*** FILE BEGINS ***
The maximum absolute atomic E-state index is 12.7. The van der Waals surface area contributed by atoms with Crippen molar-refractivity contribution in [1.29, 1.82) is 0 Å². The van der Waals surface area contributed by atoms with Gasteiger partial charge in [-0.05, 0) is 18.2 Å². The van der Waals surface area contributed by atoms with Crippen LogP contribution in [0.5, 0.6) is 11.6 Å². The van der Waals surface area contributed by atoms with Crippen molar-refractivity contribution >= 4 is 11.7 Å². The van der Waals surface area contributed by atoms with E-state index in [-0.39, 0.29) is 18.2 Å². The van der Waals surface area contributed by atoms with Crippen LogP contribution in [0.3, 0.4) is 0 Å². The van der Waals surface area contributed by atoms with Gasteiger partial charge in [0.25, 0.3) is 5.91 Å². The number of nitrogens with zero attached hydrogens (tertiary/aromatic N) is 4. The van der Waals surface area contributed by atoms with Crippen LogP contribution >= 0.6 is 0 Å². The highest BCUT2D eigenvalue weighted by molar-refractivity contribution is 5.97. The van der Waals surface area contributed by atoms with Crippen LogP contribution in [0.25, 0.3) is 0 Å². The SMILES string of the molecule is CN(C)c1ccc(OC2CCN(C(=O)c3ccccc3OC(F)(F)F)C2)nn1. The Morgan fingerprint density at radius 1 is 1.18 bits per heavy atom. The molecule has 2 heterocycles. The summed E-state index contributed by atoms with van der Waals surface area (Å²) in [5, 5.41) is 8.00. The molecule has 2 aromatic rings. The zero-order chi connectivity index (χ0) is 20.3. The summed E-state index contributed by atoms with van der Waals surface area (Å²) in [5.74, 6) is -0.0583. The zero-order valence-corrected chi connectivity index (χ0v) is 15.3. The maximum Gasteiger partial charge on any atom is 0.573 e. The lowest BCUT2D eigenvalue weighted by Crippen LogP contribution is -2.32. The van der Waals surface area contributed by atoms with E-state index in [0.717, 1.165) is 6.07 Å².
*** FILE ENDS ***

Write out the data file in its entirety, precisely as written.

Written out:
The maximum absolute atomic E-state index is 12.7. The van der Waals surface area contributed by atoms with Crippen molar-refractivity contribution in [1.29, 1.82) is 0 Å². The van der Waals surface area contributed by atoms with Gasteiger partial charge in [-0.05, 0) is 18.2 Å². The van der Waals surface area contributed by atoms with Crippen LogP contribution in [0.5, 0.6) is 11.6 Å². The van der Waals surface area contributed by atoms with Crippen molar-refractivity contribution >= 4 is 11.7 Å². The van der Waals surface area contributed by atoms with E-state index in [-0.39, 0.29) is 18.2 Å². The van der Waals surface area contributed by atoms with Crippen LogP contribution in [0.3, 0.4) is 0 Å². The van der Waals surface area contributed by atoms with Gasteiger partial charge in [0.25, 0.3) is 5.91 Å². The number of nitrogens with zero attached hydrogens (tertiary/aromatic N) is 4. The van der Waals surface area contributed by atoms with Crippen LogP contribution >= 0.6 is 0 Å². The highest BCUT2D eigenvalue weighted by molar-refractivity contribution is 5.97. The van der Waals surface area contributed by atoms with Crippen LogP contribution in [0.25, 0.3) is 0 Å². The SMILES string of the molecule is CN(C)c1ccc(OC2CCN(C(=O)c3ccccc3OC(F)(F)F)C2)nn1. The Morgan fingerprint density at radius 1 is 1.18 bits per heavy atom. The molecule has 2 heterocycles. The summed E-state index contributed by atoms with van der Waals surface area (Å²) in [5, 5.41) is 8.00. The molecule has 2 aromatic rings. The zero-order chi connectivity index (χ0) is 20.3. The summed E-state index contributed by atoms with van der Waals surface area (Å²) in [5.74, 6) is -0.0583. The zero-order valence-corrected chi connectivity index (χ0v) is 15.3. The maximum Gasteiger partial charge on any atom is 0.573 e. The lowest BCUT2D eigenvalue weighted by Crippen LogP contribution is -2.32. The van der Waals surface area contributed by atoms with E-state index in [0.717, 1.165) is 6.07 Å².